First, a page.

Executive Order 10399--Designating the Surgeon General of the Public Health Service to perform certain duties under the International Sanitary Regulations (World Health Organization Regulations No. 2)
Source: The provisions of Executive Order 10399 of Sept. 27, 1952, appear at 17 FR 8648, 3 CFR, 1949-1953 Comp., p. 899, unless otherwise noted.
WHEREAS, under Articles 21 and 22 of the Constitution of the World Health Organization, adopted in New York on July 22, 1946, accepted June 14, 1948, on behalf of the United States of America by the President acting pursuant to the authority granted by the joint resolution of the Congress of the United States of America approved June 14, 1948 (Public Law 643, 80th Congress, 22 U.S.C. 290), the Government of the United States of America, together with the governments of other countries which have accepted the said Constitution, undertakes to give effect to regulations of the World Health Assembly concerning sanitary and quarantine requirements and other procedures designed to prevent the international spread of disease, as to which the said governments have not entered an unacceptable reservation or a rejection; and
WHEREAS the World Health Assembly on May 25, 1951, adopted International Sanitary Regulations (World Health Organization Regulations No. 2) concerning sanitary and quarantine measures which may be imposed on international traffic to prevent the international spread of smallpox, plague, cholera, yellow fever, typhus, and relapsing fever, as well as concerning reports and notifications of outbreaks of such diseases; and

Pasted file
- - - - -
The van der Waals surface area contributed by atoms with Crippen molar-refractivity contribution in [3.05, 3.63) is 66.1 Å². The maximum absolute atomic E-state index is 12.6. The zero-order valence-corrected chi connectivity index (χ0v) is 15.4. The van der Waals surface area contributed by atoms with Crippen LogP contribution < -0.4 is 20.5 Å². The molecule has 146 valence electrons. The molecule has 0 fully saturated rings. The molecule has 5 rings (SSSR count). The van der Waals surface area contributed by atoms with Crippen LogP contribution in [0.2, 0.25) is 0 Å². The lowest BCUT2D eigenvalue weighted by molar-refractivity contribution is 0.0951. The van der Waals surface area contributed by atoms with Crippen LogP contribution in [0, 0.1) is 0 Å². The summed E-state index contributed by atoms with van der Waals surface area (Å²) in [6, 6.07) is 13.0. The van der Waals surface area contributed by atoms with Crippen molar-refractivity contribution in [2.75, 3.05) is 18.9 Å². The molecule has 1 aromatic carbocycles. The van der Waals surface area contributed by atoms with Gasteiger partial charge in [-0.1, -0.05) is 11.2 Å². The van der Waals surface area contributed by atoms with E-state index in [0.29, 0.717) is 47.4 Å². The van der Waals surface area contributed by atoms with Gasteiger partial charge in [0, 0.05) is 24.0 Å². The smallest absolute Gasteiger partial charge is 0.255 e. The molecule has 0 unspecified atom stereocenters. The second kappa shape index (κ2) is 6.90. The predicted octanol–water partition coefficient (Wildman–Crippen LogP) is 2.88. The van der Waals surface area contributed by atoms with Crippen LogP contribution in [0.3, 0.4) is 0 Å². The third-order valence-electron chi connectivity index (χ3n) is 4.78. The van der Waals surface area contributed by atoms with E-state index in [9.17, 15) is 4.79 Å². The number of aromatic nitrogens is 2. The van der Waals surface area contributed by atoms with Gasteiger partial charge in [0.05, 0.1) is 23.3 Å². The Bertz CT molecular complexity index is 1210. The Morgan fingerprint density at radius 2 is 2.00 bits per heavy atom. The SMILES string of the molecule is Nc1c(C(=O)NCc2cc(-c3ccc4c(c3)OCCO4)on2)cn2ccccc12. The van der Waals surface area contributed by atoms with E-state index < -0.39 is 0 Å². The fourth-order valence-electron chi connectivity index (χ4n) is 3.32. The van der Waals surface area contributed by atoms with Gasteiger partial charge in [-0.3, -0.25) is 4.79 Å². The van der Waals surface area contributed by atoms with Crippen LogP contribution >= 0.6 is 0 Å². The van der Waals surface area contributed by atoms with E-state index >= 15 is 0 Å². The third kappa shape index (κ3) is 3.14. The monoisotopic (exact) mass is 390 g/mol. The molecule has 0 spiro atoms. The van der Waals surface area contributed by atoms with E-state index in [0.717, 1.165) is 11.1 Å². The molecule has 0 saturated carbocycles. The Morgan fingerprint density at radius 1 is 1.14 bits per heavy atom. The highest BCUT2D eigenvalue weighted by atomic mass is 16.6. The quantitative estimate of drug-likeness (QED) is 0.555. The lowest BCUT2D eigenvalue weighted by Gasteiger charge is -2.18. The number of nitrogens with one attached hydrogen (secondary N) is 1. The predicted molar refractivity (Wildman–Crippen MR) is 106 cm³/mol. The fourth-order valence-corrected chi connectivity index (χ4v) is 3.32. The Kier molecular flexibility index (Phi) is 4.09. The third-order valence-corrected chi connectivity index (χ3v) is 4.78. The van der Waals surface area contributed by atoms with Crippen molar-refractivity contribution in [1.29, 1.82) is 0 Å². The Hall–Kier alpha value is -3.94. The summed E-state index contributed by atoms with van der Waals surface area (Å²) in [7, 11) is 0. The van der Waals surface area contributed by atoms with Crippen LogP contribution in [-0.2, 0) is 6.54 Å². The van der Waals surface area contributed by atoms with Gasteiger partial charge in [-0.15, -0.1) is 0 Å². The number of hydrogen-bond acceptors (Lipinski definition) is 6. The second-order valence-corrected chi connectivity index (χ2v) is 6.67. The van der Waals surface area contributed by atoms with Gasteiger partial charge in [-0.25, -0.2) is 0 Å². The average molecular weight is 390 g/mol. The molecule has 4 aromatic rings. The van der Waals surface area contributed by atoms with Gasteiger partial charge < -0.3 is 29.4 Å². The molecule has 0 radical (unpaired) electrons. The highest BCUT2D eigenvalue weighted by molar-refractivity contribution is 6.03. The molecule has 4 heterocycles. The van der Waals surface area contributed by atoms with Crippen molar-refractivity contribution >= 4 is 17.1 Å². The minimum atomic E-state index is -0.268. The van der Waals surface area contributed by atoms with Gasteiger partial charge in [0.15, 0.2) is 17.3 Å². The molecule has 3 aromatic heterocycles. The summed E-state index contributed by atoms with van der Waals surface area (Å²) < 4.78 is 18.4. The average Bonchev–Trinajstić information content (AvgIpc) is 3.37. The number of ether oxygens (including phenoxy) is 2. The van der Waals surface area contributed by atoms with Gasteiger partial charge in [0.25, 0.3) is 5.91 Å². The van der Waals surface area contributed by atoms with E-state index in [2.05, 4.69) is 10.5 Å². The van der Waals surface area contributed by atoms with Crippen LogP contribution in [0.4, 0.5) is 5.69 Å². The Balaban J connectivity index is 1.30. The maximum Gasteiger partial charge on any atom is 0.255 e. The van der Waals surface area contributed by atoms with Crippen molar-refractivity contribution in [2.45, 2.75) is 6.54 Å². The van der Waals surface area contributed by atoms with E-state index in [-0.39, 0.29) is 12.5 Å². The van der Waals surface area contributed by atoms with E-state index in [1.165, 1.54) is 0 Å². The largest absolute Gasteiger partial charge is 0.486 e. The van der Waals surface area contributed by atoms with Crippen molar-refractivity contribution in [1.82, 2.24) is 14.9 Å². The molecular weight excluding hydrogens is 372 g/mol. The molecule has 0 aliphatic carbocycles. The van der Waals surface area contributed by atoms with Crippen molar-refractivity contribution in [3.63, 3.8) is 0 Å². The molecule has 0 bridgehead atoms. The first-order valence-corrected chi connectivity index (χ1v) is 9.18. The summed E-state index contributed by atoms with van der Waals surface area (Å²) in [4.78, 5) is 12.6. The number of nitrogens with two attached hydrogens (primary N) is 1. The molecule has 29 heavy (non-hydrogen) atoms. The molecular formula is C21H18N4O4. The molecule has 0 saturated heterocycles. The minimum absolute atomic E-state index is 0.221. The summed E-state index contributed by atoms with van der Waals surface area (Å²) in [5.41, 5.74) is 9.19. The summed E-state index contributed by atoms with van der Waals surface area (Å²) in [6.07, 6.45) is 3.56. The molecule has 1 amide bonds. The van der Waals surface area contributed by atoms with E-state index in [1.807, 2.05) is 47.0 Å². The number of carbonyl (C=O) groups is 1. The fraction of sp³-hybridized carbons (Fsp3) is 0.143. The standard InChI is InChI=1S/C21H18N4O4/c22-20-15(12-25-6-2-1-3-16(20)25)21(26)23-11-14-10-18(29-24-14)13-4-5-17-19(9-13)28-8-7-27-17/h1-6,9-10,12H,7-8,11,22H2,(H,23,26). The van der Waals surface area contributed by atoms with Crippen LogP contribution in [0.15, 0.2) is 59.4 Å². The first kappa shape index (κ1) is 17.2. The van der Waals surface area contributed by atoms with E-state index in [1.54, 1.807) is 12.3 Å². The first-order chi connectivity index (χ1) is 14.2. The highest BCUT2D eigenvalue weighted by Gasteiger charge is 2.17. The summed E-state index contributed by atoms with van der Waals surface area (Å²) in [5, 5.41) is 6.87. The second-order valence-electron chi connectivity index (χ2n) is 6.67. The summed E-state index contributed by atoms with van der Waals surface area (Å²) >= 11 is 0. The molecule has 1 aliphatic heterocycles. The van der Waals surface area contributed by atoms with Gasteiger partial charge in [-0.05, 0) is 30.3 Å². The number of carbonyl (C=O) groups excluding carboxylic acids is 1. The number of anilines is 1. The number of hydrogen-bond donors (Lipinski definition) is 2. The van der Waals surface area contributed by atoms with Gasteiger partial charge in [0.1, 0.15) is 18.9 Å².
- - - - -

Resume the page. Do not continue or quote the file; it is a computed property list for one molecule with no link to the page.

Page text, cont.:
WHEREAS the said International Sanitary Regulations have been accepted by the Government of the United States of America without reservation and come into force on October 1, 1952, with respect to the said Government and the governments of certain other countries; and
WHEREAS, in order that the Government of the United States of America may give full and complete effect to the said regulations and assist in the prevention of the international spread of disease, it is necessary that an agency of the executive branch of the said Government be designated to exercise functions and perform duties under the said regulations; and
WHEREAS authority and responsibility for the prevention of the introduction, transmission, or spread of communicable diseases from foreign countries into the States and possessions of the United States of America already is vested in the Surgeon General of the Public Health Service, Federal Security Agency,1 pursuant to the Public Health Service Act (Public Law 410, 78th Congress; 42 U.S.C. 201, et seq.):
NOW, THEREFORE, by virtue of and pursuant to the authority vested in me as President of the United States of America, I hereby designate the Surgeon General of the Public Health Service in the Federal Security Agency as the "health administration" of the United States of America for the purpose of performing the duties prescribed and undertaken in the said International Sanitary Regulations.
1 Editorial note: The Federal Security Agency was abolished by Reorganization Plan No. 1 of 1953, 17 FR 2053, 3 CFR, 1949-1953 Comp., p. 1022, effective Apr. 11, 1953. The Office of the Surgeon General of the Public Health Service was abolished by Reorganization Plan No. 3 of 1966, 31 FR 8855, 3 CFR, 1966-1970 Comp., p. 1023, effective June 25, 1966. The functions of both agencies were transferred to the Department of Health, Education, and Welfare, which was redesignated as the Department of Health and Human Services by Pub. L. 96-88 (93 Stat. 695, 20 U.S.C. 3508).